Jim Turenne began working on county soil surveys in Massachusetts as a field soil mapper for the USDA Natural Resources Conservation Service in 1987. Present day, as Rhode Island’s assistant state soil scientist, Turenne works closely with the US Fish and Wildlife Service on a number of coastal resilience projects.
This summer, a small group of high school students strengthened the Sachuest salt marsh in Rhode Island, planting over 175 native grass plugs along the wetlands of the Maidford River. This Hurricane Sandy funded resilience project at Sachuest Point National Wildlife Refuge, in partnership with Save the Bay, aims to expand, cover and recolonize an area on the marsh that has been bare since the mid 2000s.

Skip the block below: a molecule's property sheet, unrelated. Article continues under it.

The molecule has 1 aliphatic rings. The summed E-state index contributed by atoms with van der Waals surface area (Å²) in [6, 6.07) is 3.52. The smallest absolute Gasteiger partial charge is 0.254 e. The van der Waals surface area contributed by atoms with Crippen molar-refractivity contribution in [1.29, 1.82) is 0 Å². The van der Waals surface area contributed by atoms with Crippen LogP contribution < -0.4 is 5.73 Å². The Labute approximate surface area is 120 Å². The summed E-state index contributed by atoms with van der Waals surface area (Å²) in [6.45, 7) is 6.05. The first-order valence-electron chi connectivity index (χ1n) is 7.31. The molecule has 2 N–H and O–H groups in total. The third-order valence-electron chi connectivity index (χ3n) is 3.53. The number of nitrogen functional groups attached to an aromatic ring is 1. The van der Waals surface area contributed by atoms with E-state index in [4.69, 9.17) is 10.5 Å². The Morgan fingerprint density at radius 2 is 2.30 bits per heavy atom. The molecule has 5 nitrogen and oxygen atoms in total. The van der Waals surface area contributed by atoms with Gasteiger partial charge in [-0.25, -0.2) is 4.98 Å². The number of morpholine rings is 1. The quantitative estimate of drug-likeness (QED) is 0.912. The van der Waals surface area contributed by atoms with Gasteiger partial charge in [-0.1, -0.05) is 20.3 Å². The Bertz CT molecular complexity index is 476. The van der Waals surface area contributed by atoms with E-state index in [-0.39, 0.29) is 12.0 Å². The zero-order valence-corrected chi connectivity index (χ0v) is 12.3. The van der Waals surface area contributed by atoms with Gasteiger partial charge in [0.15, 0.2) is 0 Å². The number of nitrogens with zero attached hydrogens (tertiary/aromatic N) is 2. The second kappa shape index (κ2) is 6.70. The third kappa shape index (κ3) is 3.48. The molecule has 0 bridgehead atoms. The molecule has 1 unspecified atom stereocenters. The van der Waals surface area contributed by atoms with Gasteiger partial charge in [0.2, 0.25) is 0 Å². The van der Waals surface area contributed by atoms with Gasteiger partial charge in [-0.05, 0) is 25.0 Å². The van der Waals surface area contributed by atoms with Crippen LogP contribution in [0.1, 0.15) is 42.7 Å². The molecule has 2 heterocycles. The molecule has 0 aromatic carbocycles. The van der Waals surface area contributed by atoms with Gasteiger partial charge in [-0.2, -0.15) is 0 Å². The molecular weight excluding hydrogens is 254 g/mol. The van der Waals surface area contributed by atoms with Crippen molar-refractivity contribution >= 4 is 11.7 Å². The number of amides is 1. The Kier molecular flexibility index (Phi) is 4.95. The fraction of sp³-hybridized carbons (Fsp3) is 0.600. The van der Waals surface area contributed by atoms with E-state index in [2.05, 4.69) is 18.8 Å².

Scott Comings’ conservation path began with a year-long, outdoor education program in ninth grade. Today he channels his passion for the natural world as Associate Director of the Rhode Island chapter of The Nature Conservancy. In partnership with the Service, Comings is overseeing Hurricane Sandy-funded projects in Rhode Island such as removal of White Rock dam on the Pawcatuck River.